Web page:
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I have the following function:

void writeResults(FILE* fp, FILE* fpw, Vector w, int size) {

 Vector x;

 while (1) {

       char line[MAX_DIMENSION];  //max dimension is 200

       if( (fgets(line,MAX_DIMENSION,fp)) == NULL) { //EOF
            return;
       }
       else {
           int i=0;
           while (line[i]!='\0') {
                printf("% d %c\n",i,line[i]); //print to check it
                i++;
           }
       }
 }
}

The line of the file it reads is:

1,1
2,2

However when I print each char until '\0' I get this output:

 0 1  
 1 ,  
 2 1  
 3   
 4   
 0 2  
 1 ,  
 2 2  
 3   
 4   

Does anyone have a clue as to why it reads the extra 3 and 4 chars? (there is no extra spaces in the file).

Note: the file was opened in the following way:

FILE* fp = fopen(fileIn, "r");
if (fp == NULL) {
    perror("Couldn't open File");
    exit(errno);
}
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Don't forget to select the answer which helped you most - highlight the white tick (check mark) on the LHS. And do that for all the questions where you have a useful answer. It is part of being a good citizen on SO. –  Jonathan Leffler Aug 21 '10 at 23:26
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3 Answers 3

up vote 1 down vote accepted

Carriage return, line feed - on Windows?

It would help if we knew how you opened the file. If you opened it as a text file, then you should not be seeing the two extra characters - just one for the newline. However, if you open it as a binary file, it should indeed read both the CR and the LF.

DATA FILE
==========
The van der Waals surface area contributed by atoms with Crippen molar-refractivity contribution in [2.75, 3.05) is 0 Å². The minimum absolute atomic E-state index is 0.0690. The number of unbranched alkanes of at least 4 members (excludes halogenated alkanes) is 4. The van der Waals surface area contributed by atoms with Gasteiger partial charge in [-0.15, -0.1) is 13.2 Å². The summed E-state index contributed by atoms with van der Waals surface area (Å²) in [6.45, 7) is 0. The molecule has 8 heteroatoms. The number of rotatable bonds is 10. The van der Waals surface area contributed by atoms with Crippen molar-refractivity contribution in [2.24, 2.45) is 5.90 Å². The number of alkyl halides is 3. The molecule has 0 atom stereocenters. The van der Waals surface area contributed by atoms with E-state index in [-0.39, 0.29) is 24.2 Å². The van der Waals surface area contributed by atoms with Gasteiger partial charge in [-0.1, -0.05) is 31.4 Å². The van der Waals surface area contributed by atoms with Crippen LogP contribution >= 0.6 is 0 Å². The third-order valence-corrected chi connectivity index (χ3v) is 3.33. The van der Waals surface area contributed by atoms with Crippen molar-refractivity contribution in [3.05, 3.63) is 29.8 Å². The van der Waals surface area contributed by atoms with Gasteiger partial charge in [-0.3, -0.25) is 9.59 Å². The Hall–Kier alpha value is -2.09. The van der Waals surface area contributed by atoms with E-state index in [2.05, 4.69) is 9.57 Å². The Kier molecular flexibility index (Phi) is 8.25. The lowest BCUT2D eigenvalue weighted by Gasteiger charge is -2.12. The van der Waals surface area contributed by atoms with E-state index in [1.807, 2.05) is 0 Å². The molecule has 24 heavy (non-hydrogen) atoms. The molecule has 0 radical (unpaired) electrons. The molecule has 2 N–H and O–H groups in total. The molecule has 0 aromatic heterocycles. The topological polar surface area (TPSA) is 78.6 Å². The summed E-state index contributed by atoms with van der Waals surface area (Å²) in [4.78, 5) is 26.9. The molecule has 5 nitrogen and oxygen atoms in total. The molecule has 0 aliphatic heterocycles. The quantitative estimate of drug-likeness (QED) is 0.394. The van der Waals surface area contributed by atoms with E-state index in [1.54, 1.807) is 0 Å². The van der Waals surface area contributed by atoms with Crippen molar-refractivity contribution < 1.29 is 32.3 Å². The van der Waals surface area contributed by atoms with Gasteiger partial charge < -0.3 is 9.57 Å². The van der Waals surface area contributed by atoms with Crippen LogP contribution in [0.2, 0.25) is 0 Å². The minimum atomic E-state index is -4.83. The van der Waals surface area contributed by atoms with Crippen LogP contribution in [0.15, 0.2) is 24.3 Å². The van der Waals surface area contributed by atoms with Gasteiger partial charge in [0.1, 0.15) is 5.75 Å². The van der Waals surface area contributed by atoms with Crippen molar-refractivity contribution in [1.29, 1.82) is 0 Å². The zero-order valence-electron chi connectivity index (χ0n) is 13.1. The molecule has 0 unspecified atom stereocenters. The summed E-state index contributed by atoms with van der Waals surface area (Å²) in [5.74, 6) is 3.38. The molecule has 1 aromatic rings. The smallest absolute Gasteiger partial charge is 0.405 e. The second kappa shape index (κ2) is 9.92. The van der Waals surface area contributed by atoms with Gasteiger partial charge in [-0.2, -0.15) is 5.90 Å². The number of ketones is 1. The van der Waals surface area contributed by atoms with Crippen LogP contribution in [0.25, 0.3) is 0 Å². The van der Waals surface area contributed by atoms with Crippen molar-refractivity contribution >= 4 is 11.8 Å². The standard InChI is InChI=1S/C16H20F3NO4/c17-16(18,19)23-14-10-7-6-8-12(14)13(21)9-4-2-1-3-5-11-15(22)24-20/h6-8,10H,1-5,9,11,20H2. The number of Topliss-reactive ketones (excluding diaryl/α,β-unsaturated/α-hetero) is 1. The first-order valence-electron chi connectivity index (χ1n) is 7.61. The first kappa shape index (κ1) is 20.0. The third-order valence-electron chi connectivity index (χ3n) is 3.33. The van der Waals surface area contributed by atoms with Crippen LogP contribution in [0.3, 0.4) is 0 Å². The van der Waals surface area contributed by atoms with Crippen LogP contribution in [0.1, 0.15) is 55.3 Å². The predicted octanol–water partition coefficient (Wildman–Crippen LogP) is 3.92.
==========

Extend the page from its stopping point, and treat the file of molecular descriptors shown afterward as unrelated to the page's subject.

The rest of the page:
If you are on Linux, as indicated in the comments, then we have more diagnostic tools available. Perhaps the simplest to start with is 'od -c file'; this will show you exactly what is in the file. Note that if the file was ever on a Windows box, it could still have CRLF line endings. If you use 'vim', it might tell you the file type is '[dos]'.

Alternatively, you could print the characters as integers (as well as characters):

printf("%d (%2d) %c\n", i, line[i], line[i]);

You should see 49 for '1', 50 for '2', 44 for ',', 10 for newline (LF, '\n'), and something else too - that is the mystery (but it would show 13 for CR).


CR is the \r character in C source. It was used to indicate that the print head should move back to the start of the line (printer carriage returned to start of line); the LF or line feed scrolled the paper up a line. Windows and MS-DOS both use the CRLF (curr-liff) sequence to indicate an end of line; Unix always used just LF, aka newline or NL; MacOS 9 and earlier used just CR.

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i don't really know what is carriage return... i'm running on linux –  Asher Saban Aug 21 '10 at 21:29
    
OK - on Linux, it is much less likely to be the issue. I'll add some suggestions to my answer. –  Jonathan Leffler Aug 21 '10 at 21:32
    
updated the question with openinig stream... however you are all right.. thanks for the answers –  Asher Saban Aug 21 '10 at 21:38
    
you are right: 1 , 1 \r \n 2 , 2 \r \n this is what i got from od-c is there a way to bypass it? a function that won't read this from the file? –  Asher Saban Aug 21 '10 at 21:45
    
@Mike: there's no easy way to avoid reading the characters. It is however entirely legitimate to simply ignore them. That is what most people would do. Or simply zap the line ending: newline or, in this case, CRLF at the end of each line before further processing. (Perl has a chomp statement that does exactly this.) –  Jonathan Leffler Aug 21 '10 at 21:48
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don't print %c, print %d and you will see the characters ascii code. you will find the characters are carriage return and line feed. 13 and 10

refer to http://www.asciitable.com/

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I think your input file contains-

1,1
[SPACESPACE]
2,2
[SPACESPACE]

so first time fgets read like-

line{'1',',','1','',''}

and second time reads

line{'2',',','2','',''}

thats why, you are getting output as you specified

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